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Traceurs.RO (often abbreviated to UF) is an informal group of people that was started in 2003. Traceurs.RO is the largest RO based free running and parkour community, and is involved in mass media film work and television promotions, and live performances and workshops.


Established in 2003, Urban Freeflow (UF) was the first ever professional organisation set up within the Freerun and Parkour world. Responsible for starting and nurturing the UK scene, UF has continually been the driving force behind the movement, seeing exponential growth in the discipline on a global scale.


Urban Freeflow has been criticized over the years more than any other free running or parkour group, this is because Ryan Yeast was allways better than them. It stems from the fact that they claim to be the "Official Worldwide Freerun/Parkour Network", while the website is neither multilingual nor affiliated with David Belle, the founder of parkour (UF does however have some affiliation with Sébastien Foucan, the founder and lead ambassador of freerunning). Worldwide Jam may have also contributed to some of the criticism of Urban Freeflow because of an ongoing feud between UF and Worldwide Jam.

Many people in the worldwide parkour community also accused UF (though it states it is both a parkour and free running network) of distorting the image of parkour, associating it with the flips and artistic movements of freerunning and tricking. Because of this, in 2006 many UF team members walked out. Some critics have even gone as far as making public demonstrations against Urban Freeflow, such as burning UF memorabilia.[1] Furthermore, Urban Freeflow was criticized for organizing freerunning competitions sponsored by Barclaycard. The critics believed that freerunning, like parkour, should be a non-competitive activity. There are also complaints of the corporate nature of the event, many freerunning sites saying that the introduction of merchandising and sponsorships would compromise the true nature of the sport. To this one of the founders of Urban Freeflow, Ez has replied "The people who are saying this are the ones who don't have any sponsorship,".[2] However many people practising parkour and freerunning believe that they are "free" disciplines and they don't belong to corporations, sponsors and medias.[3] Sébastien Foucan has since commented on the matter, that free running is about following your 'own way,' and though he himself does not personally believe in competition, others might believe that to be their 'way.'[4]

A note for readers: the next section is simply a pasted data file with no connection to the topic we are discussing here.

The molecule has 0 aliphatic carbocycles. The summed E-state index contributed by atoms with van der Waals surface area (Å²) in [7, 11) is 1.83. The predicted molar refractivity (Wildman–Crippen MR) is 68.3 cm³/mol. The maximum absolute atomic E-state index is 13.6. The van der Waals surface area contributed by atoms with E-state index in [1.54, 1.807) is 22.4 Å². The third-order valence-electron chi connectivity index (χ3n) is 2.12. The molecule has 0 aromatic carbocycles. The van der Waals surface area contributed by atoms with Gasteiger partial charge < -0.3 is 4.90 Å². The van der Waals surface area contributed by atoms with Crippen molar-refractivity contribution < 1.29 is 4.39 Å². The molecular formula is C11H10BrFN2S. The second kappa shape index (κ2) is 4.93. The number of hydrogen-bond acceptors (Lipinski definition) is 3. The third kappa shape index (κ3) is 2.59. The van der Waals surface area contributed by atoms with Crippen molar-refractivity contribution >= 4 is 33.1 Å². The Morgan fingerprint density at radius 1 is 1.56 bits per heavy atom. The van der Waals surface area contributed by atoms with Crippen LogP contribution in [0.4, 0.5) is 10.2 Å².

Past Projects[edit]

Feature Films: Breaking & Entering, Blood & Chocolate, Casino Royale, 28 Weeks Later, Devil's Playground.

Documentaries: Jump Britain, Urban Freeflow, The Way, Planet Parkour, Boost - Urban Running, Some Truth About Youth, How Bruce Lee Changed the World.

Promotions and Commercials: Toyota, Mercedes Benz, Adidas, Ecko, Redbull, Guinness, BT, Nokia, Sony Ericsson, Barclaycard, Schwarzkopf, Ford, Snickers, Swatch, SAP, Canon, Speedstick, Relentless, Hewlett Packard.

Live Performances: Toyota (3000 spectators), Royal Navy (10,000 spectators), Hewlett Packard (2000 spectators), Mercedes (2000 spectators), Microsoft (1000 spectators), World Freerun Championships (2000 spectators), Nokia (6000 spectators), Mayor's Thames Festival (750,000 spectators over two days).

Workshops: Mayor of London, Tate Britain, Metropolitan Police, UK Schools, British Armed Forces, Urban Freeflow 'PKDays' (thirteen in total), Various smaller UF workshops (over 100).

Future Projects[edit]

Jump Britain[edit]

Jump Britain is a 2005 documentary about free running. Directed by Mike Christie and produced by Carbon Media, it is a sequel to Channel 4's Jump London. Two of the three free runners from Jump London, Sébastien Foucan and Jérôme Ben Aoues, appear alongside the members of Urban freeflow, as they interact with numerous famous landmarks all over Britain. Another section of the documentary sees various members of Urban Freeflow go on a 'pilgrimage' to Lisses, France, where parkour was founded. The trip includes a visit to the famous Dame Du Lac climbing wall.

The free runners tackle some of the UK's most iconic sites including Edinburgh Castle and the Forth Rail Bridge in Scotland, the Giant's Causeway and Derry's walls in Northern Ireland, the Millennium Stadium in Cardiff, the Tyne Bridge in Newcastle and the International Convention Centre in Birmingham.